The last broadcast episode of the TOS Season One, “Operation Annihilate!” went before the cameras starting on Valentine’s Day 1967. On the second day of filming, cast and crew were sent a few miles south of Los Angeles International Airport to the Redondo Beach “Space Park” TRW facility – a futuristic International Modern-style complex that featured a sunken entryway to the employee cafeteria that was ideal for shielding the 23rd century visitors from modern-day Los Angeles.
“Space Park” had opened six years before this episode was filmed, originally housing space tech facilities of Ramo-Woodbridge Corporation (which became part of TRW in 1963, and then part of Northrop Grumman in 2002.)
For just two seconds in the episode, we see film of the building that served as Sam Kirk’s lab on Deneva. I’m sure many of you remember it:
But that building is not part of the TRW complex. Instead, we see a snippet of film – projected backwards – of the Schoenberg Music Building on the eastern edge of UCLA, some 17 miles north of the Space Park campus. The building is perfect architecture for STAR TREK – it’s modernist, with a beautiful (somewhat generic) mosaic, and there’s no signage visible in the shot. Thus it was simple enough to flip it on film. Even those who’d been to the Schoenberg for a recital might not recognize it, when flipped. The building was about a dozen years old when it was briefly featured in this episode.
UCLA Magazine reported in 2017 that one of the “most modern music education facilities of the time” – the Schoenberg Music Building – opened on campus in the fall of 1955. It’s named after 20th Century composer Arnold Schoenberg, who was a member of UCLA’s music faculty in the 1940’s. The building is equipped with fiberglass insulation to keep musician rehearsals contained in the 66 basement practice rooms, and it also features a library and performance spaces.
Here’s the same image flipped to be correct – along with a shot of the “Sam Kirk Lab Building” from earlier today, more than 50 years after the location was featured on STAR TREK.
UCLA magazine reports that “to give passersby a taste of music education, the front of the building presents a mosaic designed by Richard Haines that tells the story of the history of music from a global perspective. After growing up on a farm in Iowa, Haines got his artistic start as a designer at a greeting card company and then at a calendar firm before attending the Minneapolis School of Art and the École des Beaux Arts in France. Upon his return to the U.S., Haines was part of several New Deal mural projects and eventually made his way to Los Angeles to work for Douglas Aircraft during WWII.”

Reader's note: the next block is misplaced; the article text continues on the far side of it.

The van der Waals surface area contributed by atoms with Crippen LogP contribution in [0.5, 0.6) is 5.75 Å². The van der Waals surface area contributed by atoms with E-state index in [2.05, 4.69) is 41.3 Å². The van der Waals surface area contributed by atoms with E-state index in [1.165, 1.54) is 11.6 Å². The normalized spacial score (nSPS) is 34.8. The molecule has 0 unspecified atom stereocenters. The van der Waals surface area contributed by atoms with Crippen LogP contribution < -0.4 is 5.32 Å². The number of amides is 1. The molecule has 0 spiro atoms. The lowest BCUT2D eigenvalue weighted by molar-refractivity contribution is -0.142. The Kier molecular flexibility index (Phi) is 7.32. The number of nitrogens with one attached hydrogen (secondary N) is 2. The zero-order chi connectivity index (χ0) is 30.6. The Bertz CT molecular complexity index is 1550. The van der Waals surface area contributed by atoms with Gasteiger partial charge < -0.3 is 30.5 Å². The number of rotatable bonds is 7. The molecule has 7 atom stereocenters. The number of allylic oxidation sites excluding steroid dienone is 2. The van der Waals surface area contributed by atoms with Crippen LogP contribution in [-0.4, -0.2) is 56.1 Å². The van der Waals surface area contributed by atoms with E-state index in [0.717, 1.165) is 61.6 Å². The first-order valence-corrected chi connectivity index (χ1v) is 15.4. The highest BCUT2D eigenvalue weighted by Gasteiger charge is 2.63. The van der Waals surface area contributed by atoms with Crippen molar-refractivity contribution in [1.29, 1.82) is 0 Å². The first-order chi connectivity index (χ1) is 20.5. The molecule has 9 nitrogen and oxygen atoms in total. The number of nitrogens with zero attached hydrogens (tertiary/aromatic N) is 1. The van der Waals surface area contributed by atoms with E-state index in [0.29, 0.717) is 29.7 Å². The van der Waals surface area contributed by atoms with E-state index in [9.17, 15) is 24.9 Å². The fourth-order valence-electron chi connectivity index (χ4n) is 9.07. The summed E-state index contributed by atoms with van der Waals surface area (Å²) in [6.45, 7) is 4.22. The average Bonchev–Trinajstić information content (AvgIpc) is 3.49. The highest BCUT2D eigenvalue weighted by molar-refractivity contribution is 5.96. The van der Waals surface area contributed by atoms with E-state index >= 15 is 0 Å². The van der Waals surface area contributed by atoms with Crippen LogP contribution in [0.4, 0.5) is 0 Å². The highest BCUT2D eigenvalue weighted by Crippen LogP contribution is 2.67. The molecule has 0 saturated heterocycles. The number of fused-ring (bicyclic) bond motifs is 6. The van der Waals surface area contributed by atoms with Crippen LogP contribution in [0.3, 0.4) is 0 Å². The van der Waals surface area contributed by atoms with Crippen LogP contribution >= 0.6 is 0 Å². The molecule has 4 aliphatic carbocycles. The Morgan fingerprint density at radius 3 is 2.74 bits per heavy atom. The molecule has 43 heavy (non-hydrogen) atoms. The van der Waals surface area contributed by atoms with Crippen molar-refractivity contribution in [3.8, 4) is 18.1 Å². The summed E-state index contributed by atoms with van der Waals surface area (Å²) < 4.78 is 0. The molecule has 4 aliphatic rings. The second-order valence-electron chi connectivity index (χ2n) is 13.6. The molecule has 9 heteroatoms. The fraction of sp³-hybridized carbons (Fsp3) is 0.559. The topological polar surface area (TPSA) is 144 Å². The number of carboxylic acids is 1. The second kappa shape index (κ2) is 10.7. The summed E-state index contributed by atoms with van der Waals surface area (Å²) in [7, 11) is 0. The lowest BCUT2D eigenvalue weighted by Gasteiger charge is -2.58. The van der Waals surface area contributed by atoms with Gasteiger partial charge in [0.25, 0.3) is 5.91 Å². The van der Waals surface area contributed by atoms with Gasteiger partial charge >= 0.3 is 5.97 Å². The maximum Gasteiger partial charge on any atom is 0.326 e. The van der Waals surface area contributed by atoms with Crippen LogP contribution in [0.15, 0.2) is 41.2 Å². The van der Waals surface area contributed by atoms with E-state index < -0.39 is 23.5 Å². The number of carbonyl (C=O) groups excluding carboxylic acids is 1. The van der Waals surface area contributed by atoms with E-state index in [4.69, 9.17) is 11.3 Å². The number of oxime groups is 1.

The most recognizable image to TREK fans is probably the mandolin player, on the corner.
Represented on the 164 foot long Haines mosaic are tribal drums with a hunting horn, Gregorian chant, a mandolin player, a jazz ensemble, symphony orchestra, and church choir.
Haines was a modernist artist who lived most of his career in Los Angeles. He was 49 when the Schoenberg Building opened, and he lived until 1984. The mosaic work on the UCLA building is untitled, although its easy to pick out the various themes of types of music.
Haines also created five Works Progress Administration murals in post offices, a school, and a museum, and his work can be found in the L.A. Federal Building, the Anchorage Court House, the Mayo Clinic, and adorning post offices in Iowa, Washington, Kansas, Missouri, Illinois, and Minnesota.
Here’s a reverse view, looking west:
Now 63 years later after the building was built, the Haines mosaics and the Schoenberg building are easily accessible on the eastern edge of the UCLA campus – very near Beverly Hills. The hardest part is finding a parking spot. So a Sunday over a holiday weekend was the perfect time to visit. It was eerily quiet. Almost as though flying space vomits had invaded UCLA!